But in order to advance on this path and reach our goals, which are a developed Iran in which the people's rights are respected, we determined that our actions must be pursued on a much broader level, given the experiences of the election. And that is what happened and what was announced.

Within this context, it is not important how much and in what manner each person helps the movement. The important thing is to establish a general purpose and will throughout the country -- from within a family or on an individual level, all the way up to political parties. Everyone must be able to contribute to this great movement through their actions and way of life.

I've always believed that any virtuous individual, an old woman, an old man, a person with no possibility of engaging in such activities... we should consider even a prayer that such a person says in their home as a form of activism, which can extend all the way to the structured groups which exist.

Today, we are witnessing an extraordinary blossoming of artistic activity which has no relation to political parties, but is a part of an extended social network. The books, songs, paintings, caricatures that have been created in this recent period are unprecedented. In reality, they define the voice of this great wave and guide it. This has not been done within a political party. Small groups of artists or individual artists within or outside the country have helped the movement in this manner. In the same way, religious groups, charitable organizations, and others have contributed.

Struggle has become an inexorable way of life. It cannot be stopped. And for this reason, it is an invulnerable movement -- a movement whose direction is tweaked in a climate of dialogue. In that respect, media outlets are incredibly important and the people who toil within digital media must be commended here. In circumstances in which we have no means, I recommend that greater attention be paid to such tools. This is a miracle that we have witnessed during and after the election. Given our current situation, we must use these tools. Such outlets allow us to connect individuals in order to create a massive, broad, and enduring movement.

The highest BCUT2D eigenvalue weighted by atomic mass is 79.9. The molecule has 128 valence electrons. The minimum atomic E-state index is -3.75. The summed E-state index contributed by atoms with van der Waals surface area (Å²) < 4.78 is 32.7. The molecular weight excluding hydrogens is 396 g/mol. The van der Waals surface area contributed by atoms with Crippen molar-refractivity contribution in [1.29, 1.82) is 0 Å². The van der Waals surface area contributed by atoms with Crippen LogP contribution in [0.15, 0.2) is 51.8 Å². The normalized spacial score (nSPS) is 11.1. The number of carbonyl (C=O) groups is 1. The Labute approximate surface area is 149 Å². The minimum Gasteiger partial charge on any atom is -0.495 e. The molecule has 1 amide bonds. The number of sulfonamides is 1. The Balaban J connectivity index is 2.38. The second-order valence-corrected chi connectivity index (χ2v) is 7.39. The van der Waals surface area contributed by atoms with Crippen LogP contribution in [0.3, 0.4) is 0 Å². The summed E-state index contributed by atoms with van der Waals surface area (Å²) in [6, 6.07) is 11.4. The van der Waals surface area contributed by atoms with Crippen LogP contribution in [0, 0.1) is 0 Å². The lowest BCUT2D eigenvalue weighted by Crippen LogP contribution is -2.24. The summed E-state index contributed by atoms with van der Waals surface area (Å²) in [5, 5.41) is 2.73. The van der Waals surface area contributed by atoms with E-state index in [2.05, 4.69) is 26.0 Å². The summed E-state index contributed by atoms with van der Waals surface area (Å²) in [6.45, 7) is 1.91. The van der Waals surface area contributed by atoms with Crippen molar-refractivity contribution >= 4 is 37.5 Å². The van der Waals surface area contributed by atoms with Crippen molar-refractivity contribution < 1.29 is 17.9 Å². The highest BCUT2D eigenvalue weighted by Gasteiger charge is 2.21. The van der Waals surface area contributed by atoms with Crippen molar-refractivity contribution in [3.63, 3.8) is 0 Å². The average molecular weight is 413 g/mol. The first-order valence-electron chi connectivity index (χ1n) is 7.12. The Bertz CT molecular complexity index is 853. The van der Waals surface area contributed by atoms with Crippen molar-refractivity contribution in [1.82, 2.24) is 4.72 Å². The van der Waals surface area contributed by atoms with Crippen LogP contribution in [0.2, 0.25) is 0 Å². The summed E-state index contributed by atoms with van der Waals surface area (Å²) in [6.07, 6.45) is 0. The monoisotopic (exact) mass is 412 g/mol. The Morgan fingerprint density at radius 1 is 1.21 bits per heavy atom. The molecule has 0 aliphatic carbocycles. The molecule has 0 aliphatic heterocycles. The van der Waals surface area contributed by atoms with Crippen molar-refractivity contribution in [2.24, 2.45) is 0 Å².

One of the reasons for the durability of this movement is that it does not belong to any one group. It is a movement which is enmeshed with the goals, aspirations, and lives of the people. We don't want to say that this is the definitive interpretation of the Koranic verse, 'Place your homes as the qibla' (NB Direction of prayer, the Kaaba in Mecca), but it has inspired us. The people have allowed this movement to endure by turning to their vast social networks of individuals and small groups, in many of which we have a stake.

I think that clarifies the issue for you.

I hope that we will have further opportunities to be with you and ask more questions--

Mir Hossein Mousavi:
I want to add one last point. I don't know whether we have enough time or not.

It is a sensitive point concerning your first question. As long as it is not accepted that there is a crisis and a problem in the country, as long as the majority of the people are called rioters, as long as the people are not taken into consideration, as long as the people's right to determine their own future is not respected, there will be no solution for the current problem. In the context of the second definition of national unity that we discussed and the actions of some individuals and groups on a political level to resolve the crisis, I believe that it must be ensured that the steps which are taken do not insult the people. The people are together, even those who have other opinions. We are the ones who create rifts among the people. Anyone who enters the scene must respect all the people and all of their views. We must return to the constitution and the principle of the sovereignty of the people. Then the solution to the crisis can be found quite easily.

(All articles on this blog may be reproduced for non-commercial use. Proper credit would be appreciated.)